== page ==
Using HTML5 for mobile apps require us to rethink traditional best practices on the desktop web. Here is a quick overview of the high-level things to take in account and we'll go deeper into the details in future articles.
Absolute Positioning & Viewport for the desktop web, is how a majority of content is developed in flow layout (as opposed to absolutely positioned). This has allowed designers to be relatively indifferent to the pixel resolution of the user's screen. More mobile design strategy needs to be used to account for the pixel resolution for the iPhone / iPad / G1 / Droid etc. are dramatic and the environment in which the device is being used requires tighter control over the position of elements. For example, if a user has to hit a button with only one hand to work the device, the button really needs to be in exactly the right spot (as opposed to off the screen).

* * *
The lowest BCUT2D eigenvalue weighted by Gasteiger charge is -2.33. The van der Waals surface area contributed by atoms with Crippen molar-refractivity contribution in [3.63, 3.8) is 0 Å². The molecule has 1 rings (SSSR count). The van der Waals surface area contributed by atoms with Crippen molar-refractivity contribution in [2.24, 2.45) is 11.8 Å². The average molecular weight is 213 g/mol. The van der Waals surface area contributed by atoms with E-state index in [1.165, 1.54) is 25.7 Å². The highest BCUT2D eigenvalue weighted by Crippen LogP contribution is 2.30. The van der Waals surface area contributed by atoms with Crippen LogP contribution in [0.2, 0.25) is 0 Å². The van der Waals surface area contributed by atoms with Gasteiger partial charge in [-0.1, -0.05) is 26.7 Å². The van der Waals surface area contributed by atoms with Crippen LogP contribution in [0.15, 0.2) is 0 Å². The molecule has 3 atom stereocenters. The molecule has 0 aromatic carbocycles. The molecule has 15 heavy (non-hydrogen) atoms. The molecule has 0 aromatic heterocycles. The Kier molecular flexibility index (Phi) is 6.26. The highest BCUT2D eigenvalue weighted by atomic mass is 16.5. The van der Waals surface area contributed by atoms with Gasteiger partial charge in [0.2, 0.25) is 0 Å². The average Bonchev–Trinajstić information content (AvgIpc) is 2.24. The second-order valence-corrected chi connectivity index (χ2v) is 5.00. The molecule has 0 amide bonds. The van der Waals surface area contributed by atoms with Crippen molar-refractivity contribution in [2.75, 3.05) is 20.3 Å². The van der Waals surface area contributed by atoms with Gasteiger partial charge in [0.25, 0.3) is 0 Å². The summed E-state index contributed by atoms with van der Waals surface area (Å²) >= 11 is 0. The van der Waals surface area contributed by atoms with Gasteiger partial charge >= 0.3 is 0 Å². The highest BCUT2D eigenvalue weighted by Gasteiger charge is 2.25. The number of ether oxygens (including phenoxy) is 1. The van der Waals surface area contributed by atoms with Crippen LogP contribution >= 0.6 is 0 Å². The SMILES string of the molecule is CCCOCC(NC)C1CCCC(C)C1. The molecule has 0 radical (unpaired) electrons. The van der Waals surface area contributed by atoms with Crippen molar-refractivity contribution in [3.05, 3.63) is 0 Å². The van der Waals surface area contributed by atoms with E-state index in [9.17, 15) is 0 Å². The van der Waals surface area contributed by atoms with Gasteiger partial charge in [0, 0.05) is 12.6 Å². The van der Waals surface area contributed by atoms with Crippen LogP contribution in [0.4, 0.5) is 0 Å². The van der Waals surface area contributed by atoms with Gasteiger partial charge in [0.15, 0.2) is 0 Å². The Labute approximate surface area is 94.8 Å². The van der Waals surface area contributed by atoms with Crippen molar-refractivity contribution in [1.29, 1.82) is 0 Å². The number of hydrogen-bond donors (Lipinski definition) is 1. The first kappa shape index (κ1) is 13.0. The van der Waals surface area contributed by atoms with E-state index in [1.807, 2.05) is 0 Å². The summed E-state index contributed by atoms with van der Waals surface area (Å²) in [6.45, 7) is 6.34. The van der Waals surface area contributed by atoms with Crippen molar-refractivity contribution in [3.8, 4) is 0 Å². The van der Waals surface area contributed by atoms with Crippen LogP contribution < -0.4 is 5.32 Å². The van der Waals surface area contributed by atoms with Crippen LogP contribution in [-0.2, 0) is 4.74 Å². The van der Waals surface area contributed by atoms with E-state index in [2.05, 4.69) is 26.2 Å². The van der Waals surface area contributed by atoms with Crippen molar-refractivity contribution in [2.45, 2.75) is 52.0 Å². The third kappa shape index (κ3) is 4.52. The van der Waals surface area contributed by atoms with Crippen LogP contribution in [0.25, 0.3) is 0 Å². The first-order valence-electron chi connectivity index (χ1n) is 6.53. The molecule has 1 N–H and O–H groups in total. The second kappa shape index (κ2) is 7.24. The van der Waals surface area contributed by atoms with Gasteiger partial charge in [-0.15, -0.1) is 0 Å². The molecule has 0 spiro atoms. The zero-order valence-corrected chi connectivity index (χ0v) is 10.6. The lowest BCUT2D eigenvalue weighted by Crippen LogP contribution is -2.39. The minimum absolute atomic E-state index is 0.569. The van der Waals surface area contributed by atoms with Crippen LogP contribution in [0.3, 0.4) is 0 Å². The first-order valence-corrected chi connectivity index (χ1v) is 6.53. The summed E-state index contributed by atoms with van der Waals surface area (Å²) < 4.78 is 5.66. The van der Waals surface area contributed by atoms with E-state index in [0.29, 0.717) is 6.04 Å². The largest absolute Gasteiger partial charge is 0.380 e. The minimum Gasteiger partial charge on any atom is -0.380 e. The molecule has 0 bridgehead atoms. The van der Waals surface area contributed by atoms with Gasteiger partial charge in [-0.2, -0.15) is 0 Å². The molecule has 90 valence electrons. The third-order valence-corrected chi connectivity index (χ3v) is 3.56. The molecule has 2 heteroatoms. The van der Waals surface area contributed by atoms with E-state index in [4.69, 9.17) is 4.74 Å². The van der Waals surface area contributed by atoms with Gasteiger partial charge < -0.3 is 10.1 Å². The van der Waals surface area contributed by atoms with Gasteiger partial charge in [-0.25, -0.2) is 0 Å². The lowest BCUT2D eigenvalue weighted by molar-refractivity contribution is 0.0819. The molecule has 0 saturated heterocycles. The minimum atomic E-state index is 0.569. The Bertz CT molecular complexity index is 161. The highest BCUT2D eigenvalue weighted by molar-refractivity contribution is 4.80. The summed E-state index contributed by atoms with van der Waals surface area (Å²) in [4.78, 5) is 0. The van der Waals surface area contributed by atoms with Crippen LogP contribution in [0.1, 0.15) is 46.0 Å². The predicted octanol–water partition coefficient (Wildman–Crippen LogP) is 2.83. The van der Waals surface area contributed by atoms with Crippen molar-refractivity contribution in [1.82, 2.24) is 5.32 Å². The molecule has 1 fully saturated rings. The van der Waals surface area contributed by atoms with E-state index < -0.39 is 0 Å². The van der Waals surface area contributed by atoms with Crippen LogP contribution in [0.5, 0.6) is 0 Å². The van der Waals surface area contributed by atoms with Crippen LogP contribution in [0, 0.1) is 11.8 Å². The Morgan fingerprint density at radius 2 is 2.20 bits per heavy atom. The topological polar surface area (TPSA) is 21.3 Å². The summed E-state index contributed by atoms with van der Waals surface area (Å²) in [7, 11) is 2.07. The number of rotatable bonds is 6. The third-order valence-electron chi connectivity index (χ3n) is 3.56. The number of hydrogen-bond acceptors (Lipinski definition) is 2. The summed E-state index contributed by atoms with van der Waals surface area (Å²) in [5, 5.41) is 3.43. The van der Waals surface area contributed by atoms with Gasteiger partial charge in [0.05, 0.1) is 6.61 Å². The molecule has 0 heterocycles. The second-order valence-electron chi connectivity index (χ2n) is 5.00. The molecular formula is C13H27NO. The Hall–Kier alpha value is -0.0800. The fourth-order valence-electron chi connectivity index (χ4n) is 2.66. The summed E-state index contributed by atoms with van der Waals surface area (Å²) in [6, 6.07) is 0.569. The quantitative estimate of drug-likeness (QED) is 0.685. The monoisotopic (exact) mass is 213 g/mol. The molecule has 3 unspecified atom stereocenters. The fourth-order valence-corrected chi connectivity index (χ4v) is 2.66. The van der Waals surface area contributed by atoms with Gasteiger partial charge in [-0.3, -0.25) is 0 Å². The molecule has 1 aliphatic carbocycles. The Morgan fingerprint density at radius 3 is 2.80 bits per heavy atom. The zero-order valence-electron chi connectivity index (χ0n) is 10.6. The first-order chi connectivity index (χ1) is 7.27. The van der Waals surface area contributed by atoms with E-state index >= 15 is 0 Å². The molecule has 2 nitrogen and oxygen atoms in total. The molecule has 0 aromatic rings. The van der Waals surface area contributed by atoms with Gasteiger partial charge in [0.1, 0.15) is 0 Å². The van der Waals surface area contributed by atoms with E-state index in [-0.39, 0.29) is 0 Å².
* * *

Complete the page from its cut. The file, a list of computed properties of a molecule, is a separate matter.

Viewport is a new meta tag that is particularly useful for mobile situations.
meta name = "viewport" content = "width = 320, user-scalable = no"
Using viewport, now a designer or developer can design to one resolution (say 768×1024) and have the whole page display on every device you are targeting. In conjunction with viewport, if you use absolute positioning, you can guarantee the integrity of the user experience.
Cache Early and Often